NASA's Transiting Plane for Satellite Exoplanet Research (TESS) has just marked another scientific triumph with the discovery of three fascinating planets hanging on a nearby star. One is the super-Earth, slightly larger than our own planet. The other two are Neptune-like exoplanets that you won't find in our own solar system.
The star is known as the "TESS Object of Interest 270" or briefly TOI 270. Its more formal name is "UCAC4 1
TESS has discovered the intriguing planets of TOI 270 by looking for a dimming star of the receiving star, which shows a planet passing around it.
The planet closest to the star is about 25% larger than Earth and probably rocky. This "super-Earth" is called TOI 270 b. Don't expect to send colonists there. NASA described it as "hot in the oven" due to its proximity to the star.
The other planets, TOI 270 c and TOI 270 d, are probably closer to the gas giant Neptune. "Planets c and d can best be described as mini-Neptunians, a kind of planet that is not observed in our own solar system," NASA says.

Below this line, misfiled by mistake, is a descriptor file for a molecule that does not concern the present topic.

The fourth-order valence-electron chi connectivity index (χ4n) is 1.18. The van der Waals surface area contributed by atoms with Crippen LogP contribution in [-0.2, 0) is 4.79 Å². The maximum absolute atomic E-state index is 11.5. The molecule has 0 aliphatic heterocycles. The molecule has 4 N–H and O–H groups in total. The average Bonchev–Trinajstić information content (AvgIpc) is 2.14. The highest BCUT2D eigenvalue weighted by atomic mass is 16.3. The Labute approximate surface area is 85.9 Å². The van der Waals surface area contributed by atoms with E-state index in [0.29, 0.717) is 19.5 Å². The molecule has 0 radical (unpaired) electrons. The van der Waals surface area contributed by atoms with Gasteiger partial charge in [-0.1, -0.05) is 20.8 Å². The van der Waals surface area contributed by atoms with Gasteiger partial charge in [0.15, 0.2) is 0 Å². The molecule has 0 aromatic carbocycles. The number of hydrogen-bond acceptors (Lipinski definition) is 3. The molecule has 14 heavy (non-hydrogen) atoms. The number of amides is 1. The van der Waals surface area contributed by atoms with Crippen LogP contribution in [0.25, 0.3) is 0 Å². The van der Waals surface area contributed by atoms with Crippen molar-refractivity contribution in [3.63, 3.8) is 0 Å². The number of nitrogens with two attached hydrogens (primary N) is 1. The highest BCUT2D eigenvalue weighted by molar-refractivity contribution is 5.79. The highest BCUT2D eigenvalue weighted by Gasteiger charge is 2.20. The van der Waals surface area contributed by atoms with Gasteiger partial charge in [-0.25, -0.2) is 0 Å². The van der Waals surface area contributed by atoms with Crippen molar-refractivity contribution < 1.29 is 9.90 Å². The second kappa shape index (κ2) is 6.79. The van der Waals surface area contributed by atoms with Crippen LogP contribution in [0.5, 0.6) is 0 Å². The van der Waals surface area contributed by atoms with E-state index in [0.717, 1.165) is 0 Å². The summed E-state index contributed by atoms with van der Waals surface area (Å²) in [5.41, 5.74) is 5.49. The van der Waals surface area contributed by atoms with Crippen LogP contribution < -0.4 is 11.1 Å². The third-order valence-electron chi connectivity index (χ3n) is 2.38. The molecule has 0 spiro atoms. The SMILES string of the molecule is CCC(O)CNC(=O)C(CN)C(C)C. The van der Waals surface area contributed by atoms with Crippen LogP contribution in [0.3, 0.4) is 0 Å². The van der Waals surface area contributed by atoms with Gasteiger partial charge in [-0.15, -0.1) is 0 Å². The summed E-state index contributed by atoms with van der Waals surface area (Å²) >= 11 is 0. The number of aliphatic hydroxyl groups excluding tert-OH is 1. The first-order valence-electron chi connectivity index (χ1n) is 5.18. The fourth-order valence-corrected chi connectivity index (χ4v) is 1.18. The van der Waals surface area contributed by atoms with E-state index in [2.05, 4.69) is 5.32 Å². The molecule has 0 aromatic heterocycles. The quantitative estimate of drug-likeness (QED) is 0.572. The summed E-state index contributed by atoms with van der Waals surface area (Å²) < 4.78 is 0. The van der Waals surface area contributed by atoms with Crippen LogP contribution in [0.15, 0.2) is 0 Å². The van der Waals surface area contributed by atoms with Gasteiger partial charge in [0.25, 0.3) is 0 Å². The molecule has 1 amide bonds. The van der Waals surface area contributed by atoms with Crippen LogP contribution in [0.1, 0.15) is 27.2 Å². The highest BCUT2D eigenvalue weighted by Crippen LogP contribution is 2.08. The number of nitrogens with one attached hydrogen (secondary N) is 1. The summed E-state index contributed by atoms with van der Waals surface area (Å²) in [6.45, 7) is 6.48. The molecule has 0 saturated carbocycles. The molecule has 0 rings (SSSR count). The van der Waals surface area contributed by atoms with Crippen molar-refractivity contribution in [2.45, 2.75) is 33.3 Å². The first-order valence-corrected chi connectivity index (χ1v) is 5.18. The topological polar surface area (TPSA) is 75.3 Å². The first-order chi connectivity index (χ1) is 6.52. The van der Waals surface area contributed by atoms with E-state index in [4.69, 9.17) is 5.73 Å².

The discovery of exoplanets is only the beginning. "The TOI-270 will soon allow us to explore this" missing link "between rocky planets like Earth and the dominant-gas mini-Neptunes, because here all these types are formed in the same system," says Maximilian Gunter, lead author of an article published in the journal Nature Astronomy on Monday.
TESS launches in 2018 and is on a roll with exoplanet finds, including.
Astronomers plan to look one more time. TOI 270 after NASA's next generation
TESS is great for finding exoplanets of all kinds, but what really interests us is finding planets which may have liquid water and potentially sustain life. Do not count the TOI 270 out front. There may even be more planets in the system waiting to be discovered.
Originally posted on July 29, 10:39 am PT